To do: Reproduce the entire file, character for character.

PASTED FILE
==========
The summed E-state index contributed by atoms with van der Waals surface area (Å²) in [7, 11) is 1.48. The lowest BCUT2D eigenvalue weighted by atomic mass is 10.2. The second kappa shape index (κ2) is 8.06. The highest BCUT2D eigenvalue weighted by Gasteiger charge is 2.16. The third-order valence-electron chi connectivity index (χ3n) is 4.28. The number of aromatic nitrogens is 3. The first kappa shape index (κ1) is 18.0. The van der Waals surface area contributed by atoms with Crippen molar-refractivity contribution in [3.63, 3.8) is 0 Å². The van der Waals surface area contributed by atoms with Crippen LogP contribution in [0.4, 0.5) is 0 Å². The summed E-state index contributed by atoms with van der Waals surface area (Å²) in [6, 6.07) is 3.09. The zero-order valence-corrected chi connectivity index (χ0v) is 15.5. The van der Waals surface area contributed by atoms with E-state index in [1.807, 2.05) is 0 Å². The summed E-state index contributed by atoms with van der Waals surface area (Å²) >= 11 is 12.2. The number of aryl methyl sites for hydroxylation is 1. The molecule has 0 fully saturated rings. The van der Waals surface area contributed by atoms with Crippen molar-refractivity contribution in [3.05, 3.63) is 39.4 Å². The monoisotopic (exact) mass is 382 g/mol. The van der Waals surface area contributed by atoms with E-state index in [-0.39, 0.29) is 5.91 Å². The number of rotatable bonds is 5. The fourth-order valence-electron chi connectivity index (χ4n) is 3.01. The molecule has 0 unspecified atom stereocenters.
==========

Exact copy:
The summed E-state index contributed by atoms with van der Waals surface area (Å²) in [7, 11) is 1.48. The lowest BCUT2D eigenvalue weighted by atomic mass is 10.2. The second kappa shape index (κ2) is 8.06. The highest BCUT2D eigenvalue weighted by Gasteiger charge is 2.16. The third-order valence-electron chi connectivity index (χ3n) is 4.28. The number of aromatic nitrogens is 3. The first kappa shape index (κ1) is 18.0. The van der Waals surface area contributed by atoms with Crippen molar-refractivity contribution in [3.63, 3.8) is 0 Å². The van der Waals surface area contributed by atoms with Crippen LogP contribution in [0.4, 0.5) is 0 Å². The summed E-state index contributed by atoms with van der Waals surface area (Å²) in [6, 6.07) is 3.09. The zero-order valence-corrected chi connectivity index (χ0v) is 15.5. The van der Waals surface area contributed by atoms with E-state index in [1.807, 2.05) is 0 Å². The summed E-state index contributed by atoms with van der Waals surface area (Å²) >= 11 is 12.2. The number of aryl methyl sites for hydroxylation is 1. The molecule has 0 fully saturated rings. The van der Waals surface area contributed by atoms with Crippen molar-refractivity contribution in [3.05, 3.63) is 39.4 Å². The monoisotopic (exact) mass is 382 g/mol. The van der Waals surface area contributed by atoms with E-state index in [-0.39, 0.29) is 5.91 Å². The number of rotatable bonds is 5. The fourth-order valence-electron chi connectivity index (χ4n) is 3.01. The molecule has 0 unspecified atom stereocenters.